For Record Store Day 2015, the Sonics recorded a live performance at Seattle, released the following RSD as “The Sonics Live at Easy St”. Own this, plus 2015’s “This is the Sonics”, and you will have an accurate representation of the current lineup. Going to The Gov tonight I was expecting to compare what I saw to the live album - not the albums from the 60’s. I was delighted to find that this group were able to play both the original and new material with the same tremendous force, making for an entire set with no weak sections.
The current lineup of The Sonics matches the instruments of the original, the touring replacements being Dusty Watson for Bob Bennett on drums, Evan Foster for Larry Parypa on guitar, and Freddie Dennis for Andy Parypa on bass and vocals, and Jake Cavaliere for Gerry Roslie on organ and piano. Like many outfits who've lasted several decades, some members remain members but cannot travel with the band, so tonight Rob Lind, sax and vocals, is the only remaining member able to tour.
Unlike so many other outfits missing personnel but unable to muster that ... genie's spark ... which we've all seen all too often; or those ghastly reunions where the chosen band merely cover their purple patch in a competent but lacklustre display ... The Sonics not only put on an excellent performance, they worked for the crowd from the moment they walked on and gave, gave, gave to us in spades - and we gave back.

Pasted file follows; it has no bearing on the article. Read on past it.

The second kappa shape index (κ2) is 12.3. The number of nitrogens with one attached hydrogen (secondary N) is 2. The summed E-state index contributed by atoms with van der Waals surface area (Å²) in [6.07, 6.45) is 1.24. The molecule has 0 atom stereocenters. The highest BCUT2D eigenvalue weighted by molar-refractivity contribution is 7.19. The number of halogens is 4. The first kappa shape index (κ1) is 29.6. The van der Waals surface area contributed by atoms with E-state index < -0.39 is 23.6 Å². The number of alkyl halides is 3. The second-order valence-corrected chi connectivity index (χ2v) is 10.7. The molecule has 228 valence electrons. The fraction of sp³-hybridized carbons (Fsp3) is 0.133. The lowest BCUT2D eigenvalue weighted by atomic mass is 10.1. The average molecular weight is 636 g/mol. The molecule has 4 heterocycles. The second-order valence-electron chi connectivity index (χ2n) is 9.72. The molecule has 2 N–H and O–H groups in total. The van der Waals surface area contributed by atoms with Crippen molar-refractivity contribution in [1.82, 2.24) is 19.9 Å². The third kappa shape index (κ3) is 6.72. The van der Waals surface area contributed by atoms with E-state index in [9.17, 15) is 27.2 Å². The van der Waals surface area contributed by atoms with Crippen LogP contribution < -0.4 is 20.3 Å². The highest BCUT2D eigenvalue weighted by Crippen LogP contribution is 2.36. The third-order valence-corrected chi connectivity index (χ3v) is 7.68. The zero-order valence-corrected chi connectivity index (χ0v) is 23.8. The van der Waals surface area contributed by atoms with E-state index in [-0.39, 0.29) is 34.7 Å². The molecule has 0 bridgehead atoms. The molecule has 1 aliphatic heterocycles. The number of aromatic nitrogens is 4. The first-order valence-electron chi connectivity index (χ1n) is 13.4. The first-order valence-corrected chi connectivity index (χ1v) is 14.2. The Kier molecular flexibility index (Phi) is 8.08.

We'll say it once: it's partly the music, but it's the self-belief on stage, the delivery, the drive, the ability to give and the ability to give again which makes a great performance: every single man on this stage made us believe in a world we want again and again: The Sonics are no nostalgic creature, but since they were so far ahead of their time, right now they sound modern, dirty, vital, stabbin'.
Evan Foster was a monstrous player, packing a huge amount of power and drive. His Telecaster was wonderfully overdriven, and it sounded just like it does in the old and new records. The lynchpin of the band however was Dusty Watson's impeccable, drumming. Check out his track record, it's extensive. He flung himself around in a frenetic state with precision and great power; his ability to crash and rebound over and over speaks volumes: those signature rolling drums are not easy to do, and Dusty propels the entire band into a higher level - The Sonics, as they stand, are a powerhouse.
We all danced very hard and yelled far too much. My voice will heal in the coming days, but this night will be one I remember fondly for years to come.
If you ain't seen the Sonics, or you're fretting about the lack of 'original members' on stage: don't. There's a wealth of power and talent up there. Also, the surviving original members have a legacy, and they know what it is. There's clearly no way they'd let some lame, lazy version of the band they're still damned proud of go out on the road.
If you have the chance, see them. If you have the chance and don't - we're here to tell you, you don't love rock'n'roll like you say you do.
Come on Everybody
Have Love Will Travel
Head on Backwards
Be a Woman
Keep On Knocking
Get in The Car
Don't Need No Doctor